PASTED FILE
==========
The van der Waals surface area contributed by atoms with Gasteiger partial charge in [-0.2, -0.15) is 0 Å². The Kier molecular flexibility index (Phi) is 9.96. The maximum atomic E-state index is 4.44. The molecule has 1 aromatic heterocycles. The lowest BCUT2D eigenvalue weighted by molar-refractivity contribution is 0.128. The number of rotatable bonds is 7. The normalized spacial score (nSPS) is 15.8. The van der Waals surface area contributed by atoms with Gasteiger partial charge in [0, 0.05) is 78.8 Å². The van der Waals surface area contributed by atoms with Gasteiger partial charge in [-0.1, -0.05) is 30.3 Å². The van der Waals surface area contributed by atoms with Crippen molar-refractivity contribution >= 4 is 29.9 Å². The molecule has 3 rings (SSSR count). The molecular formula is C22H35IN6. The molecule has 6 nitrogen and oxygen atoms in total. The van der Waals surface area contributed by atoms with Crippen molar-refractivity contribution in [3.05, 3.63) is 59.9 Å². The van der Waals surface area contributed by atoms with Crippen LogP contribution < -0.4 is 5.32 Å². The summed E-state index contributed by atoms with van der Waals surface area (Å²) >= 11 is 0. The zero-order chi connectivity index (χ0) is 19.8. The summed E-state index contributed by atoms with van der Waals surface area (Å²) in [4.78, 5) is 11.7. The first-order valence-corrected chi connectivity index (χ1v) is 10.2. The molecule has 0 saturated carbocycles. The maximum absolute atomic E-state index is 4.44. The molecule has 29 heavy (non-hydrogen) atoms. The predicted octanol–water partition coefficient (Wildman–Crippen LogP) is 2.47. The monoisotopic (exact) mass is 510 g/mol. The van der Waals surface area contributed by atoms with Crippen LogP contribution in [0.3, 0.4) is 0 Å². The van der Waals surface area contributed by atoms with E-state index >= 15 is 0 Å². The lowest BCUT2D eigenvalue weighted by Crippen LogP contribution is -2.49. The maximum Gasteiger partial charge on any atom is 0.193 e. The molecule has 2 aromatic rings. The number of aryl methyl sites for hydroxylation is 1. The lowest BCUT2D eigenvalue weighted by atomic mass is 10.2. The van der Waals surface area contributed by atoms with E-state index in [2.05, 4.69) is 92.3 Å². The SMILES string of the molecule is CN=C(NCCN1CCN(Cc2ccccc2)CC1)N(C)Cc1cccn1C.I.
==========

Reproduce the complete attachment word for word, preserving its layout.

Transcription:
The van der Waals surface area contributed by atoms with Gasteiger partial charge in [-0.2, -0.15) is 0 Å². The Kier molecular flexibility index (Phi) is 9.96. The maximum atomic E-state index is 4.44. The molecule has 1 aromatic heterocycles. The lowest BCUT2D eigenvalue weighted by molar-refractivity contribution is 0.128. The number of rotatable bonds is 7. The normalized spacial score (nSPS) is 15.8. The van der Waals surface area contributed by atoms with Gasteiger partial charge in [0, 0.05) is 78.8 Å². The van der Waals surface area contributed by atoms with Gasteiger partial charge in [-0.1, -0.05) is 30.3 Å². The van der Waals surface area contributed by atoms with Crippen molar-refractivity contribution >= 4 is 29.9 Å². The molecule has 3 rings (SSSR count). The molecular formula is C22H35IN6. The molecule has 6 nitrogen and oxygen atoms in total. The van der Waals surface area contributed by atoms with Crippen molar-refractivity contribution in [3.05, 3.63) is 59.9 Å². The van der Waals surface area contributed by atoms with Crippen LogP contribution < -0.4 is 5.32 Å². The summed E-state index contributed by atoms with van der Waals surface area (Å²) >= 11 is 0. The zero-order chi connectivity index (χ0) is 19.8. The summed E-state index contributed by atoms with van der Waals surface area (Å²) in [4.78, 5) is 11.7. The first-order valence-corrected chi connectivity index (χ1v) is 10.2. The molecule has 0 saturated carbocycles. The maximum absolute atomic E-state index is 4.44. The molecule has 29 heavy (non-hydrogen) atoms. The predicted octanol–water partition coefficient (Wildman–Crippen LogP) is 2.47. The monoisotopic (exact) mass is 510 g/mol. The van der Waals surface area contributed by atoms with Crippen LogP contribution in [0.3, 0.4) is 0 Å². The van der Waals surface area contributed by atoms with E-state index >= 15 is 0 Å². The lowest BCUT2D eigenvalue weighted by Crippen LogP contribution is -2.49. The maximum Gasteiger partial charge on any atom is 0.193 e. The molecule has 2 aromatic rings. The number of aryl methyl sites for hydroxylation is 1. The lowest BCUT2D eigenvalue weighted by atomic mass is 10.2. The van der Waals surface area contributed by atoms with E-state index in [2.05, 4.69) is 92.3 Å². The SMILES string of the molecule is CN=C(NCCN1CCN(Cc2ccccc2)CC1)N(C)Cc1cccn1C.I.